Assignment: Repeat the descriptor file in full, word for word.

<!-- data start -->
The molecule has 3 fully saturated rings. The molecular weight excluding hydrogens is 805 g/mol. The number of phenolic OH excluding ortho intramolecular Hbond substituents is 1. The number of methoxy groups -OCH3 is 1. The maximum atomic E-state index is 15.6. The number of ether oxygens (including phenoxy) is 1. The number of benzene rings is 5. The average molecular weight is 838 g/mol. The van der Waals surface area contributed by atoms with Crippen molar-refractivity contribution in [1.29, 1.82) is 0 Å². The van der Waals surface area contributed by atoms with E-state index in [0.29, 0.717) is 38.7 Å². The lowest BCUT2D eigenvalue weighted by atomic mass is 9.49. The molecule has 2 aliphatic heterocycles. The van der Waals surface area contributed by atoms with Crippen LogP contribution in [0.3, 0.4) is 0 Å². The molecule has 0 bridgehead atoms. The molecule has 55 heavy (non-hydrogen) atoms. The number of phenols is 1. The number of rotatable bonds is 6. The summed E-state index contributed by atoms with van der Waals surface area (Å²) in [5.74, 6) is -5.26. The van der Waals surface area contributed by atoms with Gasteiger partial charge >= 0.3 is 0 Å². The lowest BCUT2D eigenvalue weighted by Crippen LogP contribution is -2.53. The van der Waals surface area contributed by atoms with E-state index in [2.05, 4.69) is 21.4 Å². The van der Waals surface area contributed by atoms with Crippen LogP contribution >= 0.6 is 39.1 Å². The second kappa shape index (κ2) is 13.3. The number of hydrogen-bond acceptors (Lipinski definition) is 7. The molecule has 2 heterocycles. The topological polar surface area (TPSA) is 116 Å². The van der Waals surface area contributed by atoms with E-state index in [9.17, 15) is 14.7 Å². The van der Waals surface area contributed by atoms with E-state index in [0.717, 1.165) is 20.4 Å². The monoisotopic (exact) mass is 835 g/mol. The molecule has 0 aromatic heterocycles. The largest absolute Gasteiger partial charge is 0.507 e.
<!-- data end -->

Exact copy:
The molecule has 3 fully saturated rings. The molecular weight excluding hydrogens is 805 g/mol. The number of phenolic OH excluding ortho intramolecular Hbond substituents is 1. The number of methoxy groups -OCH3 is 1. The maximum atomic E-state index is 15.6. The number of ether oxygens (including phenoxy) is 1. The number of benzene rings is 5. The average molecular weight is 838 g/mol. The van der Waals surface area contributed by atoms with Crippen molar-refractivity contribution in [1.29, 1.82) is 0 Å². The van der Waals surface area contributed by atoms with E-state index in [0.29, 0.717) is 38.7 Å². The lowest BCUT2D eigenvalue weighted by atomic mass is 9.49. The molecule has 2 aliphatic heterocycles. The van der Waals surface area contributed by atoms with Crippen LogP contribution in [0.3, 0.4) is 0 Å². The molecule has 0 bridgehead atoms. The molecule has 55 heavy (non-hydrogen) atoms. The number of phenols is 1. The number of rotatable bonds is 6. The summed E-state index contributed by atoms with van der Waals surface area (Å²) in [5.74, 6) is -5.26. The van der Waals surface area contributed by atoms with Gasteiger partial charge >= 0.3 is 0 Å². The lowest BCUT2D eigenvalue weighted by Crippen LogP contribution is -2.53. The van der Waals surface area contributed by atoms with E-state index in [2.05, 4.69) is 21.4 Å². The van der Waals surface area contributed by atoms with Crippen LogP contribution >= 0.6 is 39.1 Å². The second kappa shape index (κ2) is 13.3. The number of hydrogen-bond acceptors (Lipinski definition) is 7. The molecule has 2 heterocycles. The topological polar surface area (TPSA) is 116 Å². The van der Waals surface area contributed by atoms with E-state index in [9.17, 15) is 14.7 Å². The van der Waals surface area contributed by atoms with E-state index in [0.717, 1.165) is 20.4 Å². The monoisotopic (exact) mass is 835 g/mol. The molecule has 0 aromatic heterocycles. The largest absolute Gasteiger partial charge is 0.507 e.